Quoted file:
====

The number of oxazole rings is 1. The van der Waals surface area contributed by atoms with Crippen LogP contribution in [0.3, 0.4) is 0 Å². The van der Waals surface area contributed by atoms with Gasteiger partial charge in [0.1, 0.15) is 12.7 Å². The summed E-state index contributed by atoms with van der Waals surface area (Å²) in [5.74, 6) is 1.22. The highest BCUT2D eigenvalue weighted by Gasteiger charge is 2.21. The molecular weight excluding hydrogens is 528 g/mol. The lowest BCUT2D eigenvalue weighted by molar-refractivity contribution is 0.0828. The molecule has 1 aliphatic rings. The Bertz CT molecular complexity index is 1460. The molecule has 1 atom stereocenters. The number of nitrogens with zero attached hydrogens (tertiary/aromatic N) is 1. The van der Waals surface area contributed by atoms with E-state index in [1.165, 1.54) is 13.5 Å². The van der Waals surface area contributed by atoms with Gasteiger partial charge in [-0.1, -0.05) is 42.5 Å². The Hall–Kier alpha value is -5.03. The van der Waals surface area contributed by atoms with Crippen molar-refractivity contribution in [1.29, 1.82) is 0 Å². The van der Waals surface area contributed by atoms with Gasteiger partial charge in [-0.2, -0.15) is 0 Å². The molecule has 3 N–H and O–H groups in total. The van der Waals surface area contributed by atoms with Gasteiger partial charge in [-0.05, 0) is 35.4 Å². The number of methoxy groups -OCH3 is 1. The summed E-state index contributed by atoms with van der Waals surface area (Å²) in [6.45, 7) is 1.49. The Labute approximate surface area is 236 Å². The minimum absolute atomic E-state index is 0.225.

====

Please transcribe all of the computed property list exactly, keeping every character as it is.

The number of oxazole rings is 1. The van der Waals surface area contributed by atoms with Crippen LogP contribution in [0.3, 0.4) is 0 Å². The van der Waals surface area contributed by atoms with Gasteiger partial charge in [0.1, 0.15) is 12.7 Å². The summed E-state index contributed by atoms with van der Waals surface area (Å²) in [5.74, 6) is 1.22. The highest BCUT2D eigenvalue weighted by Gasteiger charge is 2.21. The molecular weight excluding hydrogens is 528 g/mol. The lowest BCUT2D eigenvalue weighted by molar-refractivity contribution is 0.0828. The molecule has 1 aliphatic rings. The Bertz CT molecular complexity index is 1460. The molecule has 1 atom stereocenters. The number of nitrogens with zero attached hydrogens (tertiary/aromatic N) is 1. The van der Waals surface area contributed by atoms with E-state index in [1.165, 1.54) is 13.5 Å². The van der Waals surface area contributed by atoms with Gasteiger partial charge in [-0.1, -0.05) is 42.5 Å². The Hall–Kier alpha value is -5.03. The van der Waals surface area contributed by atoms with Crippen molar-refractivity contribution in [1.29, 1.82) is 0 Å². The van der Waals surface area contributed by atoms with Gasteiger partial charge in [-0.2, -0.15) is 0 Å². The molecule has 3 N–H and O–H groups in total. The van der Waals surface area contributed by atoms with Gasteiger partial charge in [-0.05, 0) is 35.4 Å². The number of methoxy groups -OCH3 is 1. The summed E-state index contributed by atoms with van der Waals surface area (Å²) in [6.45, 7) is 1.49. The Labute approximate surface area is 236 Å². The minimum absolute atomic E-state index is 0.225.